You can’t shoot what you can’t see, so adding a high-quality scope will be a vital part of long-range performance. Today there are many scopes that offer high magnification and a fine reticle that won’t obscure too much of the rabbit’s head as we aim. Clarity and light transmission will also be very important because the best time to shoot rabbits is often in the evenings. It’s legal to shoot rabbits all year round, so gloomy, overcast winter days also need good optics to make long shots work.
The LRT comes fitted with a one-piece aluminium Picatinny rail very securely bolted to the steel action eliminating any worries about scope movement, should it get knocked in transit. As ever, it will be important to use good quality mounts to lock things down properly as cheap mounts can be the weakest link in the chain.
So, there we have it. A gun capable of delivering good groups at long range but how do you use that ability in rabbit shooting reality? The sub sonic .22lr bullet only flies at just over 1000fps so its trajectory is very curved, therefore understanding just where your shots will land at each distance if the key to success. After zeroing your rifle carefully, the best thing to do is place target cards at 10-yard intervals from 50-yards to 100 and then shoot directly at the bullseye on each one, without making any correction in your aim. The cards will show a full record of just how much the bullets drop and you can then write that information on a card that you can have with you as you hunt.
Next, you’ll need a laser rangefinder that will accurately measure the precise distance to the rabbit as you approach. You can refer to your card to know the adjustment needed then correct your hold by eye, or better still, many modern scopes will allow you to use their elevation adjuster to ‘dial’ the amount you need to be spot-on for that range. This is a very accurate way of shooting and the one I recommend the most. As with many things in life, practise will be the key to learning this technique and I suggest that you become proficient at the range before you take your .22 rifle shooting rabbits.
Perhaps the biggest challenge in any long-range rifle sport, but especially when .22 hunting rabbits, is that you need to learn to ‘read’ the wind, as it always has an effect on where your shots land. Even a gentle breeze will have some input into the bullet’s path, which can be hard for some people to accept but just because you can’t see it, don’t think it’s not a factor. Always think about this on the practise range and learn to understand just how much each wind speed has affected the shot at it hits your paper targets. This is vital information for success in the field.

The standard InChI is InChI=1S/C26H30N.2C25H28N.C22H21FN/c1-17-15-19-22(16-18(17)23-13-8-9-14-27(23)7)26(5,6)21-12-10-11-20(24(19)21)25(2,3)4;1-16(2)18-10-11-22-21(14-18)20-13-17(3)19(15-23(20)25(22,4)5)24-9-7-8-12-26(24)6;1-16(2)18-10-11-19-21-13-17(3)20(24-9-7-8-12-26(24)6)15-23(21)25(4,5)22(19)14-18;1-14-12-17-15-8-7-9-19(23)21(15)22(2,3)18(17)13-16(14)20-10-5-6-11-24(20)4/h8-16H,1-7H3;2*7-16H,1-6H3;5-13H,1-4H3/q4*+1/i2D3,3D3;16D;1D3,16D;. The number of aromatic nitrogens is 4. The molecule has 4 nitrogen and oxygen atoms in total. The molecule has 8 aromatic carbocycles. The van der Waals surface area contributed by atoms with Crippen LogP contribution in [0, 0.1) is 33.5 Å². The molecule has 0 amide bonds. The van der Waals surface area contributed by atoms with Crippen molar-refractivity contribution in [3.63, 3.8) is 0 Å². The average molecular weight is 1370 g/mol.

As for the question of what is the maximum range for .22lr hunting rabbits, only you can answer that, by which I mean that there are many factors that add up to YOUR answer. If you bear in mind that you need to hit a target of around 1 ½” diameter, you’ll see from the target cards that you retrieve from your practise range just how far away that you and your rifle/scope combination can make that happen. Some talented shooters who have done their homework, claim to be successful right out to 125 yards.
UK law is very relaxed and generous when it comes to shooting rabbits, perhaps because they’re one of the biggest pests to farmers across the country. You can shoot them all year round, both day and night provided that you have permission from the landowner and the correct licence for your gun. During the summer the population usually explodes, with millions of young being born, each of which will breed tremendously quickly themselves, which is why one pair can soon become thousands. Because of this, they can eat huge areas of farm crops and valuable grazing which costs farmers millions of pounds a year.
.22lr rabbit shooting is a great sport and provides a valuable service to the farming community. It also provides free-range, organic meat to your dining table. As rifle and optical technologies move on, our ability to reach further in the field has grown too and we’ve never been as well off for technically advanced hunting kit as we are today. If you’ve ever thought about getting into this excellent sport, then now is the time. .22 lr rabbit hunters have never had it so good.